My first two great bottles of Sauternes were with Barry Burton. I was a new arrival in Hong Kong in early 1994 and my wine savvy girlfriend, Rita Lim, introduced me to her circle of wine friends and private wine tasting groups. This included the Hong Kong Wine Society (HKWS), which was, and still remains, the most active blind tasting wine group in Hong Kong. Barry was the Chair of this society since 1983 as well as being a Regent of the Hong Kong chapter of the Commanderie de Bordeaux since 1989. He knew everyone there was to know in the world of wine and everyone knew him. On June 2000, Decanter wrote a story about ten people who spearheaded the dramatic Asian wine boom and Barry Burton was on the top of their list.
Barry was interested in anyone (but especially women) who showed a real enthusiasm in wine. Not long after I met him, Barry invited me to a lunch with his ‘wine mates’. Among the four of us, we drank three bottles over lunch: 1984 Guigal La Landonne, 1988 Rayas and the 1990 Rayas. It was a lunch of many firsts – my first Rayas with two great vintages that left me in awe though both were incredibly young; my first La Landonne, which blew me away from the first sip.
By the time dessert came around, Barry was in the mood for sweet wine and he opened the gorgeous 1983 Rieussec. “Pure crème caramel on the palate, sweet honey notes but not heavy,” I scribbled furiously in my wine notebook. “An amazing sweet wine!” I concluded.
“If you think that’s good,” said Barry, “then try this!” He opened the 1980 Yquem.
This was my very first taste of Yquem and this bottle for me was sheer poetry. I had never tasted a sweet wine with such complexity, elegance and depth. I learned later that it was not a great year for Sauternes and not one of the best for Yquem, but I found magic in that bottle.
Barry was often testing me and would shove wines under my nose and say, “What do you think that is? Come on, it’s obvious!” As I learned to broaden my wine horizons and build a solid palate memory for wines, Barry was often around to encourage, challenge or just to share my discoveries. My very first Vinexpo was with Barry Burton and the members of the HKWS and the Hong Kong Commanderie de Bordeaux in 1995. I remember a lunch at Chateau Palmer where Barry turned and said to me, “Once you know what a great Margaux wine smells like, you never forget it.” To this day the perfume of the red wines from Margaux are imbedded in my mind, as are his words.
Over the next 18 years as my career began to shift from business writing to wine writing, it was with the Hong Kong Wine Society that I trained my palate. It was widely known that this small group of 30 die-hard wine lovers were devoted to discovering wines from around the world, with biweekly blind tastings followed by a relaxed meal where everyone relished in the drinking as much as the tasting.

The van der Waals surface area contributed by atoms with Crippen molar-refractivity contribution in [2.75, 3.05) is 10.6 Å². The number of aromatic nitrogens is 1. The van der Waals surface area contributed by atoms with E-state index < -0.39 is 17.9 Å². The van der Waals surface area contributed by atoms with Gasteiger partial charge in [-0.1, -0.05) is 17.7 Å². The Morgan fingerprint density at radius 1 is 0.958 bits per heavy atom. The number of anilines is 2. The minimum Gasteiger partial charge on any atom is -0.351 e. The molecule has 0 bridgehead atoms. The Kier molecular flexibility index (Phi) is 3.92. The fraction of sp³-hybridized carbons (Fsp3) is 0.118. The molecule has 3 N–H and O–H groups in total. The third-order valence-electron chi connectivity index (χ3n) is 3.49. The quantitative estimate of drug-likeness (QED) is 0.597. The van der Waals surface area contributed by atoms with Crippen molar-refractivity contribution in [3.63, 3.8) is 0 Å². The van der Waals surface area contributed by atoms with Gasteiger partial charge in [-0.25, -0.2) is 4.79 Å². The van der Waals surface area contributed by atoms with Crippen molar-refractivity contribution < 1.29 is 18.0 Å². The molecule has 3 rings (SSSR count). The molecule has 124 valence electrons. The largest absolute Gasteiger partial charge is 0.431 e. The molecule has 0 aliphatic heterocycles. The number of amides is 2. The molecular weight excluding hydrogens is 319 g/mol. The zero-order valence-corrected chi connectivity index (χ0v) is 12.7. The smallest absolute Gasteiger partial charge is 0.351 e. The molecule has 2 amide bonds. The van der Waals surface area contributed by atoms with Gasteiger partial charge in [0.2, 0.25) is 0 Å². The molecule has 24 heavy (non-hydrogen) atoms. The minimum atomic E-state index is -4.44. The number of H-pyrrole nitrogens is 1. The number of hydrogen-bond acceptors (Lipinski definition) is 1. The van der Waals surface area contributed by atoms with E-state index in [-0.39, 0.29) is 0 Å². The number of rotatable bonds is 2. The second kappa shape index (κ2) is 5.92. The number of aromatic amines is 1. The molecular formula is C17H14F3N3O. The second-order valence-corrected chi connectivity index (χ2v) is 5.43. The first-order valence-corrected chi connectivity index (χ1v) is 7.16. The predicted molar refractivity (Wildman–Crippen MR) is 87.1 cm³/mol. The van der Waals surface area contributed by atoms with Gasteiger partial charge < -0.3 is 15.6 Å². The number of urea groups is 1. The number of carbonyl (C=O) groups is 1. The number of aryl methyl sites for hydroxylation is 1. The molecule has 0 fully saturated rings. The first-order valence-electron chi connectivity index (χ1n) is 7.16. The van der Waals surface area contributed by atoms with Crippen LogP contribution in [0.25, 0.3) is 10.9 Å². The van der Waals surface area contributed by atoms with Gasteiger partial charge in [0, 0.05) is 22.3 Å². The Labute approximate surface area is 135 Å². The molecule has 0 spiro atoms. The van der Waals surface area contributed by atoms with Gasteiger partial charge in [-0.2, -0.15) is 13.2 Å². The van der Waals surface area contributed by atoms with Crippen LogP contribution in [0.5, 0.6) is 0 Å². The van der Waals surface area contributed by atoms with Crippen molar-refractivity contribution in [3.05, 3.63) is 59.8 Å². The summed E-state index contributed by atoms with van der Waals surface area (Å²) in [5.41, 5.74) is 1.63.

The evolution of HKWS is a direct reflection of the changes in Hong Kong’s wine industry: When HKWS officially came into existence on 3 September 1981 with twelve members, the wine drinking community and the society consisted mainly of expatriates. Barry was a founding member as well as Vernon Moore, CITIC Pacific’s Group Finance Director, and Patrick Paul, partner of Price Waterhouse Coopers. According to Vernon Moore, who is the current Chair of HKWS, “In the early days, the number of members was limited to 30. It was fixed so that there was a good chance of being able to assemble the 24 people for a two bottle tasting, and it meant everyone could get to know each other. There was always a long list of ‘potential members’ who would be invited to tastings.”
HKWS has changed with the times and the membership limit has increased to 65 with 33 (52%) of the members being Asian. Moore explains that the lifestyle of its members has changed given travel schedules and thus gathering a group of 24 requires more members. He adds, “To be elected a [HKWS] member, the person has to attend tastings and demonstrate to the committee a keen interest in discussing and learning about wine.” Back in the mid 1990s it took me several years to be granted membership and these days, I am sure the waiting list is even longer.
HKWS tastings have adapted to the changes in the wine market and Moore says, “Most tastings now have a theme that is a passion of one member who will work a long time to assemble an interesting dozen wines of a particular vintage, producer, district, or grape. Comparisons of different parts of the world occur. The result is a HKWS that has never had such frequency or diversity of high interest tastings.”
This is the group that Barry Burton help found and steer through the changing times in Hong Kong for three decades. Barry passed away suddenly last month on April 6th 2012. He will always be remembered for his generosity and his passion for this remarkable beverage. His spirit remains with all of us who truly love wine.
Reprinted with permission from South China Morning Post